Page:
It remains to be decided when the Catholic world’s Cardinals will lock themselves away in the Sistine Chapel to elect the next pope. However, some began arriving to attend Pope Benedict’s last audience at St. Peter’s Square on Wednesday. There will also be an informal farewell the next day for the first pope to abdicate the position while living in nearly 600 years.
Most Cardinals will likely remain in Rome until the papal conclave, which under current rules can begin no sooner than March 15. That means there are more than two weeks for the would-be-predecessor of the Pope to choose who among them may be best suited to lead the world’s 1.2 billion Catholics.
Vatican officials are considering a rules change that would move up the date of the conclave, perhaps to as early as March 10, ensuring that a new pontiff is in place just in time to preside over Holy Week. Some cardinals, however, are embracing the opportunity to extend the time.
“The most important thing is to choose well, and we'll take the time necessary to do that,” Chicago’s Cardinal Francis George told reporters Sunday, urging fellow cardinals not to rush the process.
“Cardinals are not really allowed to be political, but in church-speak ‘the murmurings’ have already started,” Father Thomas Rausch, a theology professor at Loyola Marymount University, said of the cardinals huddling in Rome. “This is an opportunity to have an informal kind of convocation in which they try to sound each other out about who would be the best candidate, to see where alliances lie. They might have a little more time to do that this time, which is probably all to the good.”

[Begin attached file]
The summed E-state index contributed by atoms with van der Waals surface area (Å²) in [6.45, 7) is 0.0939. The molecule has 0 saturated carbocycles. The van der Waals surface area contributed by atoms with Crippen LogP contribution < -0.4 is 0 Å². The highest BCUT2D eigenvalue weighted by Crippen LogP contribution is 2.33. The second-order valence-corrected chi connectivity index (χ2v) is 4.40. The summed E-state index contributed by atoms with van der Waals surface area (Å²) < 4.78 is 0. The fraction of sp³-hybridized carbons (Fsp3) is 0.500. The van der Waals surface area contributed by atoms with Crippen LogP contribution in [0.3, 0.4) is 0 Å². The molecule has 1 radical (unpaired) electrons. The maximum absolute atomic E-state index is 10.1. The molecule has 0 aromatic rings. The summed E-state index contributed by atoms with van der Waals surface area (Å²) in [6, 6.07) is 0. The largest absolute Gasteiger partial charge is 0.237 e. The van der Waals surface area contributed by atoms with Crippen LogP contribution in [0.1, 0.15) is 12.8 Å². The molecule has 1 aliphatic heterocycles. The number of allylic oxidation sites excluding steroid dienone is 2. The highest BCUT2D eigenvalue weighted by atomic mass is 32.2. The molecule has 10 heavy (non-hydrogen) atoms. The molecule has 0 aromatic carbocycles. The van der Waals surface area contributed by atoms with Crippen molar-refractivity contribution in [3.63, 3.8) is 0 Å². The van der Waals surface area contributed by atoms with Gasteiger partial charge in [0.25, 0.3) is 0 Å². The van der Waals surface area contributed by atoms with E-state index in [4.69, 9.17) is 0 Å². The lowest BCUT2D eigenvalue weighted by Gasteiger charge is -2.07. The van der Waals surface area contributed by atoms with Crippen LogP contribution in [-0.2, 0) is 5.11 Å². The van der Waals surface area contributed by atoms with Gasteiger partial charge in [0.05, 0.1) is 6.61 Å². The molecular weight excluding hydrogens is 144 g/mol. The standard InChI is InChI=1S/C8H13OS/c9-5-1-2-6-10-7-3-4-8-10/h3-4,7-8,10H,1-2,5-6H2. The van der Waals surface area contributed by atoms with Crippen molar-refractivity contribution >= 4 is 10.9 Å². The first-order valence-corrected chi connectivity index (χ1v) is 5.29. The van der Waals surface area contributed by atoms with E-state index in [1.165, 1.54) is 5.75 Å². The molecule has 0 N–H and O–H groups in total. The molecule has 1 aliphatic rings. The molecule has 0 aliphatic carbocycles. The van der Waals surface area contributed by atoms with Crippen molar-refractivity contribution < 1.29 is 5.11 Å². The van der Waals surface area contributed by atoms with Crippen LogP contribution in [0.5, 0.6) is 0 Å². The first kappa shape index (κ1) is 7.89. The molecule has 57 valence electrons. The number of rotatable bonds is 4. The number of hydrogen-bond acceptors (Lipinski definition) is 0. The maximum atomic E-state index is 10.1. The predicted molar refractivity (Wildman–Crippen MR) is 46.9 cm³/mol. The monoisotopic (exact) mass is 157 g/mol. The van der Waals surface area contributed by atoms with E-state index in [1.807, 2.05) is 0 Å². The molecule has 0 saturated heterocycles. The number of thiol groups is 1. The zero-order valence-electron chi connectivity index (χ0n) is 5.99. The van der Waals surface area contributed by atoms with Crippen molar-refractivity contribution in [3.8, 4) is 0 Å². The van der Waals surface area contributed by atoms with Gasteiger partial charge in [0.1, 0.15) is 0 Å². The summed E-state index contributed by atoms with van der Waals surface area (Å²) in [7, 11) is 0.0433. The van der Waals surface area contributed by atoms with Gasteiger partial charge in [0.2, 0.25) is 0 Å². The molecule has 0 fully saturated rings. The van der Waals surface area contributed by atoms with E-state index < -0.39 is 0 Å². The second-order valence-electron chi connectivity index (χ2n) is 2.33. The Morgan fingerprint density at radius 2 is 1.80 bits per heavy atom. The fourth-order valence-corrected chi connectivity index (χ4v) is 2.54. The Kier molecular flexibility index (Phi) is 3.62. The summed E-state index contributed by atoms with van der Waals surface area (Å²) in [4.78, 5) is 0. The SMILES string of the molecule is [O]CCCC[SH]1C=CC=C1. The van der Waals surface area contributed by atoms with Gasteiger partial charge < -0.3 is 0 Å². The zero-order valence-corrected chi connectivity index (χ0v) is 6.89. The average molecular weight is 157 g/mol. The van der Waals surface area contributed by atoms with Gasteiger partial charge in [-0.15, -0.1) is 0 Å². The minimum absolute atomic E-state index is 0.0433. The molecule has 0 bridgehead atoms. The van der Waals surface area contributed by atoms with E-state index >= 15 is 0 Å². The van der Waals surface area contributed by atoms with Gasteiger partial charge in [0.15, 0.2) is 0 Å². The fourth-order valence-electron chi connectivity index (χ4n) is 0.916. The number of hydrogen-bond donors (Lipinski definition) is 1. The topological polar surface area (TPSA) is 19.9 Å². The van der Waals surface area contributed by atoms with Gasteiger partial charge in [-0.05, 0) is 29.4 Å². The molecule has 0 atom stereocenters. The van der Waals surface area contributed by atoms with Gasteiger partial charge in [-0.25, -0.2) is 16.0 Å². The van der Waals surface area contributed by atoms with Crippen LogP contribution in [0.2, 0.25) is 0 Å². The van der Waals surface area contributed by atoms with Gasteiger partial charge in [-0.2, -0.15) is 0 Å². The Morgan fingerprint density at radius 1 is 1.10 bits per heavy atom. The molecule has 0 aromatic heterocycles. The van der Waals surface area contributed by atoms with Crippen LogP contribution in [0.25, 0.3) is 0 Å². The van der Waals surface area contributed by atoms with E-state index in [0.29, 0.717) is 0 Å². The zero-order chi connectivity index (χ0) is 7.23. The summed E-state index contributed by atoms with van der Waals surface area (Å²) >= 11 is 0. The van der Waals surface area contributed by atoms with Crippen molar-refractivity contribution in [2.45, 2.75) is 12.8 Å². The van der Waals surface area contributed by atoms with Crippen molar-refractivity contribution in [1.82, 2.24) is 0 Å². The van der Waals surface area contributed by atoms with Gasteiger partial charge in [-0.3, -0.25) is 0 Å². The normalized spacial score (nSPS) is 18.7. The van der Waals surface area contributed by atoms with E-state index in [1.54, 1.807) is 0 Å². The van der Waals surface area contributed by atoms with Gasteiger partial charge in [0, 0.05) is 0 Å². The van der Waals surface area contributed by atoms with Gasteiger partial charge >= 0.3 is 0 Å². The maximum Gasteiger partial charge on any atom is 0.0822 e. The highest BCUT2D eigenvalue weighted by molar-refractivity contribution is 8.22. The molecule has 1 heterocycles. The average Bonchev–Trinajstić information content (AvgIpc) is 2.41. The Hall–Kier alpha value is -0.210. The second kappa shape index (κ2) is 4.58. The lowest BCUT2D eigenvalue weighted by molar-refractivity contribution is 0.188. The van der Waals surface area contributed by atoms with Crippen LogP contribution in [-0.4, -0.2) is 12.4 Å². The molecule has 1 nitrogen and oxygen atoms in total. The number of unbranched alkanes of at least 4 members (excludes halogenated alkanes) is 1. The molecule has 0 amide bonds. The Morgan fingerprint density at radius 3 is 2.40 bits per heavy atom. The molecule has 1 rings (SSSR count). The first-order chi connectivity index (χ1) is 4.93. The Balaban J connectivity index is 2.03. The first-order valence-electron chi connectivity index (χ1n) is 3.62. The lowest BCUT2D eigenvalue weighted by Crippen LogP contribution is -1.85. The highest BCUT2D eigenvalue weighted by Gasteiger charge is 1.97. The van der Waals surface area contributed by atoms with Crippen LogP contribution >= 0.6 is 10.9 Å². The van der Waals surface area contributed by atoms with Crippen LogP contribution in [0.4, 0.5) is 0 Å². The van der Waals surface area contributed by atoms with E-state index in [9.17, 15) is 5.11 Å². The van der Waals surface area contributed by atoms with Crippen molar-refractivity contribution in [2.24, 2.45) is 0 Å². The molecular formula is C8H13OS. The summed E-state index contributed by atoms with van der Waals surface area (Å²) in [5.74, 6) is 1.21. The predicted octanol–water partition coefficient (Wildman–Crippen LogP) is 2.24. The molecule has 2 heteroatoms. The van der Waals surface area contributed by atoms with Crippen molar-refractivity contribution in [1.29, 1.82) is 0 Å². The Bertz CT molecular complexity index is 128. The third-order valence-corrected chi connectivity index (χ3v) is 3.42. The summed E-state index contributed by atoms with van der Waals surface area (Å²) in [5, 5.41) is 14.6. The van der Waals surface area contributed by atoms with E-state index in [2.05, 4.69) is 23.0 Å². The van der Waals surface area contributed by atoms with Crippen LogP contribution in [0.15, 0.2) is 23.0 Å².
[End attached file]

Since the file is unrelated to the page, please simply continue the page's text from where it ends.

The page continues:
Either Pope Benedict or his predecessor, Pope John Paul II, appointed all 117 Cardinals who are eligible to vote in the next conclave. Additionally, each one shares the majority of their patrons’ conservative views. The composition is disproportionately Western, with 62 Europeans and 17 from North America. That could prove to be a problem to the emergence of a pope from within the developing world, where the church is ascendant, such as 64-year-old Peter Kodwo Appiah Turkson of Ghana, 63-year-old Odilo Schererof Brazil or Luis Antonio Tagle, 55, of the Philippines.
Christopher M. Bellitto, a papal historian from New Jersey’s Kean University, saw the choice of Pope Benedict to be the result of indecision among cardinals who were unwilling to make a bold move toward modernization. He said he hoped the next conclave would tackle the church’s problems head-on this time.
While this speedy run to the conclave could be longer and more relaxed in the absence of mourning, Bellitto said he doubted the cardinals would be any more aggressive in their lobbying of favored candidates than if they were gathering for a pope’s funeral.
That said, the selection rituals would be subject to politics and brokering, as they have been since the Renaissance, he said, recalling the brazen influence of the Borgias and Medicis.
“There’s nothing new in that,” Bellitto said of back-room deal making. “They’ve been doing it for 2,000 years."
Source: (Los Angeles Times)